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American Art: Lesbian, Post-Stonewall  
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One exception was Corinne, whose close-cropped imagery of women's genitalia combined the erotic and the clinical and both reclaimed desire and demystified the female body.

In 1970 New-York based artist Kate Millett (b. 1934) published Sexual Politics and overnight became the spokeswoman for the women's movement. The book sold half a million copies in paperback and landed its author on the cover of Time magazine. The bisexual Millett was not only a writer, however, but also a sculptor and mixed media installation artist whose work featured found objects. From the beginning Millett's work was political, addressing United States policy in Vietnam as well as domestic issues such as violence against women.

Although Millett saw sales of her publications fall dramatically after she came out as a lesbian, the relationship between the feminist movement and the lesbian movement remained strong. Many lesbians, for instance, participated in Womanhouse (1972), an installation and performances that were part of the Feminist Art Program at the California Institute of the Arts (CalArts), directed by feminist artists Judy Chicago and Miriam Schapiro.

Womanspace, which was founded in 1973 at the new Woman's Building in Los Angeles, hosted a Lesbian Week. The third issue of the New York-based journal Heresies: A Feminist Publication on Art and Politics (1977-1993), was entitled Heresies: Lesbian Art and Artists. It was the first non-lesbian journal issue to focus on lesbian work exclusively. Not surprisingly, the editor found it difficult to secure work from lesbian artists, who were reluctant to be identified and segregated.

Lesbian critic and historian Arlene Raven was cofounder of the Feminist Studio Workshop, the educational division of the Los Angeles Woman's Building, which published Chrysalis: A Magazine of Women's Culture (1977-1980). She also sponsored the Natalie Barney Collective, which researched and documented lesbian artists.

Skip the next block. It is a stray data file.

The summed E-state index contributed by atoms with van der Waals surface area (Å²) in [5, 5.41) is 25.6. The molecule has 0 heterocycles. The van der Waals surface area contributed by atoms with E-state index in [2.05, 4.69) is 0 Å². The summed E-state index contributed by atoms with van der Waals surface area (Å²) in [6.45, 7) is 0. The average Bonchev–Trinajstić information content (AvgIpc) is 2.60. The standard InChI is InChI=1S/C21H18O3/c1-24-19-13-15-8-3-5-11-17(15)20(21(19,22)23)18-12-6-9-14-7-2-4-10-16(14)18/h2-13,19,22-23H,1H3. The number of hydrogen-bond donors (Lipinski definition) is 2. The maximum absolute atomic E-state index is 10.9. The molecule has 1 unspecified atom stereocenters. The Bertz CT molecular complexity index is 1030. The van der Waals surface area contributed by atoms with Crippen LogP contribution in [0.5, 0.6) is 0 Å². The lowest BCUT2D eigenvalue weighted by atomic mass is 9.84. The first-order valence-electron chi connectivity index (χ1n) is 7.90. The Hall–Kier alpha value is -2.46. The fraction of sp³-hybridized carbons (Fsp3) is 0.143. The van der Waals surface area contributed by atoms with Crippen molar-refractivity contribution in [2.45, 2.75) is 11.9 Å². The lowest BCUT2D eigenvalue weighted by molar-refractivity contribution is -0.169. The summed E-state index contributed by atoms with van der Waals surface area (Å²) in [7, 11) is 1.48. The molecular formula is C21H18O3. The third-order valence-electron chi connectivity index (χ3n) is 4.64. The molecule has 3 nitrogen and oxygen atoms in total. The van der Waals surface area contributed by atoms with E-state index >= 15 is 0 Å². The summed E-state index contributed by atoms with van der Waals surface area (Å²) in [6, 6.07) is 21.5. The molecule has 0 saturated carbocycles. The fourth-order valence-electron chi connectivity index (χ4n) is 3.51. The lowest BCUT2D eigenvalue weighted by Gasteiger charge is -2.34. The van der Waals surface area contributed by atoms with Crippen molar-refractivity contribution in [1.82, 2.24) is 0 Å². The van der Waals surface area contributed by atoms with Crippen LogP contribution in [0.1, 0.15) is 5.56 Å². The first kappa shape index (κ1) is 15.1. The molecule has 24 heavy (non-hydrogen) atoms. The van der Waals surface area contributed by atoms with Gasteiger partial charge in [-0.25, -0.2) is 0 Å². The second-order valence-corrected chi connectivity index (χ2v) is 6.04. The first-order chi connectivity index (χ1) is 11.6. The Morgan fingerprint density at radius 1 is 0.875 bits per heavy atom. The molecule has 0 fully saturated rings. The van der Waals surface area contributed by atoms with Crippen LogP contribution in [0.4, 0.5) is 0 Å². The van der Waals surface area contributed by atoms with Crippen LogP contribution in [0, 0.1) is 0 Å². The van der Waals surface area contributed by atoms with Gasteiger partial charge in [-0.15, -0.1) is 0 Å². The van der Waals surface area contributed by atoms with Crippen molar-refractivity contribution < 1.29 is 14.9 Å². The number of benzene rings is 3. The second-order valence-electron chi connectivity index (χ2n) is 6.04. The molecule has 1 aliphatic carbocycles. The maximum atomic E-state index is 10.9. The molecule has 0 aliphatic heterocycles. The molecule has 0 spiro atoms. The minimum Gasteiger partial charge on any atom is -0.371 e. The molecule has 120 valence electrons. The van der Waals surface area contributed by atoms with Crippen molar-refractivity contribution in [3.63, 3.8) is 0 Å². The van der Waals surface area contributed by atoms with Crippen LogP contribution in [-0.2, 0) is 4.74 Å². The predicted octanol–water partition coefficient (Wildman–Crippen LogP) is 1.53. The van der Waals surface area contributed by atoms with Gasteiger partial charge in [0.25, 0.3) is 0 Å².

Through the Collective Raven also founded The Lesbian Art Project (1977-1979), which hosted art and writing groups and regular salons. In 1979 the Project produced The Oral Herstory of Lesbianism, directed by Terry Wolverton, a performance for women only which explored the hidden history of lesbianism and called for lesbians to record their stories.

In 1978 New York-based Harmony Hammond (b. 1944), whose abstract work referenced women's histories, bodies, and emotions, curated "A Lesbian Show" at 112 Greene Street Workshop in New York. Including the work of eighteen artists--Hammond, Louise Fishman, Kate Millett, Fran Winant, Barbara Asch, Suzanne Bevier, Betsy Damon, Maxine Fine, Jessie Falstein, Mary Ann King, Gloria Klein, Dona Nelson, Flavia Rando, Sandra de Sando, Amy Sillman, Ellen Turner, Janey Washburn, and Ann Wilson (with Amy Scarola, Etana Dreamer, and Yvonne Lindsay adding their work to the walls during the exhibition)--"A Lesbian Show" is generally considered to be the first important lesbian art exhibition.

While it included readings, videos, films, performances, and discussions organized by Damon (b. 1940), it did not include photographs or erotic art. It focused mainly on abstract work like Hammond's. As with the lesbian issue of Heresies the previous year, which Hammond co-founded and on which she had also worked, there was some difficulty in getting artists to be "out" in a "ghettoized" context.

The 1980s: Presence and Recognition

Just two years later, in 1980, "The Great American Lesbian Art Show" (GALAS), organized by six lesbian artists, along with the members of the Feminist Studio Workshop, opened. Its purpose was to highlight the state of lesbian art at the beginning of the new decade. In addition to an invitational exhibition at the Woman's Building in Los Angeles, the exhibition included more than two hundred regional "sister" events and exhibitions in fifty communities and the establishment of the GALAS Archives. GALAS was a rousing success, receiving coverage in the Los Angeles mainstream art press.

The exhibition also marked the first time that work by lesbians of color--African-American Lula Mae Blockton and Cuban-American Gloria Longval--were included in a lesbian art exhibition. Lesbians of color had previously either been overlooked by the majority white, middle-class lesbians, or declined to participate because of particular within their communities; even Blockton had turned down the invitation to participate in 1978's "A Lesbian Show."

Other significant exhibitions of the time included "The Third Wave," mounted as an anniversary exhibition of "A Lesbian Show," featuring about half of the artists who participated in the earlier show.

In 1982 "Extended Sensibilities: Homosexual Presence in Contemporary Art," featuring works of painting, drawing, and sculpture, took place at the New Museum in New York. It was the first exhibition to address homosexuality as a subject in art. Eight of the eighteen artists were lesbians: Betsy Damon, Nancy Fried, Janet Cooling, Lili Lakich, Jody Pinto, Carla Tardi, Fran Winant, and Harmony Hammond.

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